Cloud-based services on the other hand allow much smaller companies to deploy encryption, PCI standards and tier-one payment security, all handled by experts via a fully managed service. This means that start-ups can focus on their core business knowing that security and compliance is taken care of, which in today’s cybersecurity climate will be a major relief for the company and their customers.
To learn more, visit: www.myhsm.com/webinar-breaking-down-the-barriers-to-cloud-based-payments-solutions/
MYHSM, is part of Utimaco’s IT security solutions and offers Payment Hardware Security Modules (HSM) as a Service, delivering a secure, versatile, and scalable hosted payment solution in the cloud. MYHSM is the first multi-vendor Payment HSMs service provider, offering secure and highly available host connections to two of the world’s leading HSMs manufactures – Utimaco Atalla AT1000 and Thales payShield 10K. The MYHSM service is compatible with all major payment applications, is multi-cloud and provides a unique and globally accessible service offering to the whole payment ecosystem. MYHSM’s fully managed, PCI PIN certified services alleviates the need for investment in hardware, secure facilities, management, and ongoing PCI compliance, audit and support.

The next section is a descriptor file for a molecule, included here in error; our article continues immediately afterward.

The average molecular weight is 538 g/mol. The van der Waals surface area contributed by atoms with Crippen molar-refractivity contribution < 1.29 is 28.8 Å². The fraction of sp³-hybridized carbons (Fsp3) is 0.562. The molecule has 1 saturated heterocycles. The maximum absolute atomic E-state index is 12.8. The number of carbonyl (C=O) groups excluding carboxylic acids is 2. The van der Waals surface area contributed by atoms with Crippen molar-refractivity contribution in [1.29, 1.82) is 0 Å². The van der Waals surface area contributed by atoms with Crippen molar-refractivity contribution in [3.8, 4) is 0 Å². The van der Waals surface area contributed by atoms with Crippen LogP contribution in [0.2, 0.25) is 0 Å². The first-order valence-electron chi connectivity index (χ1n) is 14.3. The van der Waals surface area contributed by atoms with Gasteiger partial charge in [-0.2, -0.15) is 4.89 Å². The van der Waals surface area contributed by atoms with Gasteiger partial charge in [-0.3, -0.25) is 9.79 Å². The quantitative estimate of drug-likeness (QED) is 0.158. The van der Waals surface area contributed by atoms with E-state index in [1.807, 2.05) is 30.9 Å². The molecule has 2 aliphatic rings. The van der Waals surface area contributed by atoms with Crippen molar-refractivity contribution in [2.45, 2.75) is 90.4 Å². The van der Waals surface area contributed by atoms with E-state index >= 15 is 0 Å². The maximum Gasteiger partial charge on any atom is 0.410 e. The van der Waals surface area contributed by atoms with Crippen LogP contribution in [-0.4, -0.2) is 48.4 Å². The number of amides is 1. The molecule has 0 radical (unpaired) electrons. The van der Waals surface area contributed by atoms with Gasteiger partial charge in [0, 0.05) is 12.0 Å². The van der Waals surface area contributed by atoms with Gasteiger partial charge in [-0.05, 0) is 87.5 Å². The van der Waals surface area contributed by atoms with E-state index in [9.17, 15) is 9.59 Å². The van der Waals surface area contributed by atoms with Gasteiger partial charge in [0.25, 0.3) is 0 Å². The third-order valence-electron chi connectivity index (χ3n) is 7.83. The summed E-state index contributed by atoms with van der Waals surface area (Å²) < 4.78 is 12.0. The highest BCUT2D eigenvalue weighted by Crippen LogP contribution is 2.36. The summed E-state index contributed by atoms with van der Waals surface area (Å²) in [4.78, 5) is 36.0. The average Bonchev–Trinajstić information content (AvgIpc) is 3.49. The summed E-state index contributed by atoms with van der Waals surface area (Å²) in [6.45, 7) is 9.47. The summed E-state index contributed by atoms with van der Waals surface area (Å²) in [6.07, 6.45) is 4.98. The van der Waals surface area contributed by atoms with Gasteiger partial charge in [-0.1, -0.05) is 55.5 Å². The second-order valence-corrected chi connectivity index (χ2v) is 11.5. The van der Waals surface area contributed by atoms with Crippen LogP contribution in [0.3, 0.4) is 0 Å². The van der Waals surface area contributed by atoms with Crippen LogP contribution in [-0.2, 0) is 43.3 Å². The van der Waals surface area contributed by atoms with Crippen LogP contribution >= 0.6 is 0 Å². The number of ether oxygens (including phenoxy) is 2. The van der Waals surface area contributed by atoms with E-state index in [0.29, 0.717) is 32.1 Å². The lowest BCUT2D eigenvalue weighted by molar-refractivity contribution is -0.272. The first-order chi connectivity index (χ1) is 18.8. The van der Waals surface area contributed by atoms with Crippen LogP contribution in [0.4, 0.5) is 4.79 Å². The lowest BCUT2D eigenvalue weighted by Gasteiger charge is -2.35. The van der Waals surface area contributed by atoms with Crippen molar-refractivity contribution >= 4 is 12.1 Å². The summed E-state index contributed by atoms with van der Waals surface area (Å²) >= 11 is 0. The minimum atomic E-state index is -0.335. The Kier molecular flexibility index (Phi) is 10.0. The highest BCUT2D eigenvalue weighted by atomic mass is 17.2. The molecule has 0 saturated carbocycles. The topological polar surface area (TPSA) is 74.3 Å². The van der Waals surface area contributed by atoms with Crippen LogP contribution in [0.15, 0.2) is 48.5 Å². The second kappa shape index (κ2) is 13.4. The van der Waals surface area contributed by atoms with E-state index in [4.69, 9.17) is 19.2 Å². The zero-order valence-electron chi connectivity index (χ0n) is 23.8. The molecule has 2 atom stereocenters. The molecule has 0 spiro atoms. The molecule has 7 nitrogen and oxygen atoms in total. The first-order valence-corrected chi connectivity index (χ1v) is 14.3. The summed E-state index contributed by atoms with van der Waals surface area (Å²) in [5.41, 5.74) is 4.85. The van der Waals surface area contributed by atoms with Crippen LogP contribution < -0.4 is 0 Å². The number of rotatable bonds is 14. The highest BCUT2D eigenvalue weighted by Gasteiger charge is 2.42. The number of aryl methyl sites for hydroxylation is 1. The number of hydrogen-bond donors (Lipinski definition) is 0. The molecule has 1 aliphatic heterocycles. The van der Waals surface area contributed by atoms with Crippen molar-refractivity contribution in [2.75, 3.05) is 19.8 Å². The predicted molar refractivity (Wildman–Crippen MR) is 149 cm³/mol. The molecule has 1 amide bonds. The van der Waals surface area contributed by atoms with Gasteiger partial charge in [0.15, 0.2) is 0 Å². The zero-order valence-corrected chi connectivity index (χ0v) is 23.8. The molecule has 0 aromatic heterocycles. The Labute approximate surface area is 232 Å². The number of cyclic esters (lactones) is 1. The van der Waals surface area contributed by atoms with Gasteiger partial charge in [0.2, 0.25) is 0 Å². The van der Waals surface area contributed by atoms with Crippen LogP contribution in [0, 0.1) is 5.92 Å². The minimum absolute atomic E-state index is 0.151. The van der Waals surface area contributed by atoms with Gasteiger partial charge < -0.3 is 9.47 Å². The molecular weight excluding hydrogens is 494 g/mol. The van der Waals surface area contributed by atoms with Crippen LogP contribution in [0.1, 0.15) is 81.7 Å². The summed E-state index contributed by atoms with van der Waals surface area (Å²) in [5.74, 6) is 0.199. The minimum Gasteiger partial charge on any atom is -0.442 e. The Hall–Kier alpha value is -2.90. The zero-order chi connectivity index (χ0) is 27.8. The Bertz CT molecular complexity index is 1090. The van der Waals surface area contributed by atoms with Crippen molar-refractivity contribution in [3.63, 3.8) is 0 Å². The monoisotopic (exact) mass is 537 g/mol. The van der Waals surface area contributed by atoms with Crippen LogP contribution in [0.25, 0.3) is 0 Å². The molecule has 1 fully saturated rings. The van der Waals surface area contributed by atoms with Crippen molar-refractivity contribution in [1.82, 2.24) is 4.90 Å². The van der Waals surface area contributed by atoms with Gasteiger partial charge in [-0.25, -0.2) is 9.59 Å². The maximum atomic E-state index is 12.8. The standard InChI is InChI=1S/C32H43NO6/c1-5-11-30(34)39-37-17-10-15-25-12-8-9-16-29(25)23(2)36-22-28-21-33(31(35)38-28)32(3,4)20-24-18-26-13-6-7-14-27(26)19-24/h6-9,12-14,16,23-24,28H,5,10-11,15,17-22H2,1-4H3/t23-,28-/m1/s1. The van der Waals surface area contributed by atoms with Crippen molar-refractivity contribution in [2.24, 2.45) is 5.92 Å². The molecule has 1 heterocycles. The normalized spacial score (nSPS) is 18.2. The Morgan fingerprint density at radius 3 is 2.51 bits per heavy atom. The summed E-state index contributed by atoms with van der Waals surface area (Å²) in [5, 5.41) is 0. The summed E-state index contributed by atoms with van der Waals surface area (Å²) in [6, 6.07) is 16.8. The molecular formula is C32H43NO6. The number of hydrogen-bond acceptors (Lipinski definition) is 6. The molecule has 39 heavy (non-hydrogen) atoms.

To find out more about MYHSM, visit: https://myhsm.com/payment-hsm/
UTIMACO is a global platform provider of trusted Cybersecurity and Compliance solutions and services with headquarters in Aachen (Germany) and Campbell, CA (USA). UTIMACO develops on-premises and cloud-based hardware security modules and key management solutions as well as compliance solutions for telecommunication providers in the field of regulation. UTIMACO is one of the world’s leading manufacturers in both of these market segments.
470+ employees around the globe create innovative solutions and services to protect data, identities and communication networks with responsibility for global customers and citizens. Customers and partners in many different industries value the reliability and long-term investment security of UTIMACO’s high-security products and solutions. Find out more on www.utimaco.com.
About the author
Eyal Worthalter is Vice President – Global Solution Sales at MYHSM by Utimaco where he works to drive new business for MYHSM’s Payment HSMs as a Service. As a sales leader in enterprise technology, Eyal likes to encourage his team to look at things differently and helps to connect the dots to drive innovation and solve customer challenges.
With over 12 years of experience in client management, growing teams, and sales, he enjoys working cross-functionally to create an enterprise-wide growth strategy. Eyal began his career in sales engineering. His passion for technology and business lead him to enterprise technology. After success at several organizations, Eyal moved to Boston to earn his MBA with a focus on marketing and innovation. After graduating from Hult, Eyal arrived in Silicon Valley where he worked with several startups helping them to build their businesses from the ground up.
Eyal earned a Bachelor of Science degree in Electronics and Communications Engineering from Tecnológico de Monterrey and an MBA from Hult International Business School.